By C. Jayden Smith
The county released the results of the 2022 Point-in-Time Count on Wednesday, May 11, locating 585 people experiencing homelessness in the South Service Planning Area (SPA) out of a total of 5,718—a decrease from the previous report in 2019.
More than 130 homeless individuals were tallied in San Clemente, the highest among the South region, with 81 of them counted as unsheltered and 50 others listed as sheltered. In San Juan Capistrano, there were 65 unsheltered individuals, while Dana Point had 27.
The latest cumulative tally of the three South County towns, which was conducted this past February, marked a roughly 6.7% decrease from the last PIT Count in 2019. For San Clemente, the 2022 count showed an overall decline of about 9.7%, having 14 fewer reported homeless on the street or in shelter.
Dana Point had the biggest drop in reported homeless persons, decreasing from 32 to 27, or about 15.6%, while San Juan saw its unhoused population slightly decline from 65 to 62, or 4.84%, the 2022 report noted.
The Orange County Continuum of Care (CoC), along with all CoCs, is required by the U.S. Department of Housing and Urban Development to conduct an unsheltered count every two years and an annual sheltered count of all persons experiencing homelessness in the county on a single point in time during the last 10 days of January.
Orange County’s Point-in-Time Count was conducted from Feb. 21 to Feb. 24, however, because the 2021 count was canceled amid the COVID-19 pandemic, and was further pushed back because of additional COVID concerns.
Broken down by SPA, the Central region contained the most homeless persons with 2,714 people counted. In the North SPA, 2,419 people were counted, while the South SPA had a reported 585 people who were unhoused.
The 2019 count surveyed a total of 6,860 people with 763 in the South SPA. Of those 763 individuals, 538 were not sheltered and 225 were. In this year’s South SPA, 422 of the 585 surveyed were unsheltered and 163 were sheltered during those nights in February.
At the time, the 2019 PIT Count represented a sharp increase in the county’s homeless population, rising by 43% from the 2017 report. This year’s tally of 5,718 shows a decrease of about 16.6%.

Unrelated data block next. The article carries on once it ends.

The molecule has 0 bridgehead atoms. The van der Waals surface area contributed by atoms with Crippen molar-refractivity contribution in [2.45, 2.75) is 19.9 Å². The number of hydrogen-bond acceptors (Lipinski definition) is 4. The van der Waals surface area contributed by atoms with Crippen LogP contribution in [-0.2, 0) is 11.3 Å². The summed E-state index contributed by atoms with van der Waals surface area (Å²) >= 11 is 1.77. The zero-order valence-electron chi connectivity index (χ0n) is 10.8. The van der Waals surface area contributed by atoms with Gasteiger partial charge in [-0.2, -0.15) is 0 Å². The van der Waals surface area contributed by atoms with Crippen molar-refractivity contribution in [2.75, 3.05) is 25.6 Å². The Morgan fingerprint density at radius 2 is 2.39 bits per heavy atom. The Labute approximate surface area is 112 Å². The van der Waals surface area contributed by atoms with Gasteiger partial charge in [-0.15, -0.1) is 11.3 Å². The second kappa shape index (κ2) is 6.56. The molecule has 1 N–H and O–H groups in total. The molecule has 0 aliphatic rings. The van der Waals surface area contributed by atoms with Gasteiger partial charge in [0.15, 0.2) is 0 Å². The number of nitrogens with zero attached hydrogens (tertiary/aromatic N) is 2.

When comparing the unsheltered count from 2019 to 2022, the county saw a roughly 22.8% drop, decreasing from 3,961 to 3,057. As for the sheltered population, there were 238 fewer, or 8.21% less, homeless people counted between 2019 and 2022, when 2,661 were reported.
During the count, nearly 1,000 volunteers asked participants for information related to a multitude of categories, such as household compositions, subpopulations, and disabling conditions information, such as substance abuse issues, serious mental health issues, and physical disability, amongst other demographics.
“The increase in the number of homeless residents being sheltered, across all categories, including veterans, transitional aged youth, and seniors, is proof that the County’s regional SPA (Service Planning Areas) approach works,” First District Supervisor Andrew Do said in the release. “It creates a workable framework for cities to collaborate to address different needs within the homeless population in the region.”
Among the total homeless persons counted, 280 of them were veterans. In terms of age groups, 235 were listed as transitional aged youth, or persons between 18 and 24 years old, while another 718 were seniors, 62 and older.
Of the 3,057 unsheltered individuals, 2,936 adults answered questions related to disabling conditions, as did 2,060 of the 2,661 sheltered.
About 42% of all those counted said they had struggled with chronic homelessness, and about 28.6% were dealing with substance use issues. Another 25.3% said they had struggled from mental health issues.
Lisa Bartlett, Fifth District Supervisor, said in the county’s press release that seeing the 2022 results are important to her in part because of her dedication to metrics and using those figures to guide future actions.
“It’s important for policy makers to take a snapshot in time to see how we’re doing and how we proceed moving forward,” she said. “I am encouraged by the positive trends that are emerging and hope to see them continue.”
C. Jayden Smith
C. Jayden Smith graduated from Dana Hills High in 2018 before pursuing a Bachelor’s degree in digital and broadcast journalism from the University of North Texas. After graduating in December 2020, he reported for the Salina Journal in Salina, Kansas. Jayden loves college football and bothering his black lab named Shadow.
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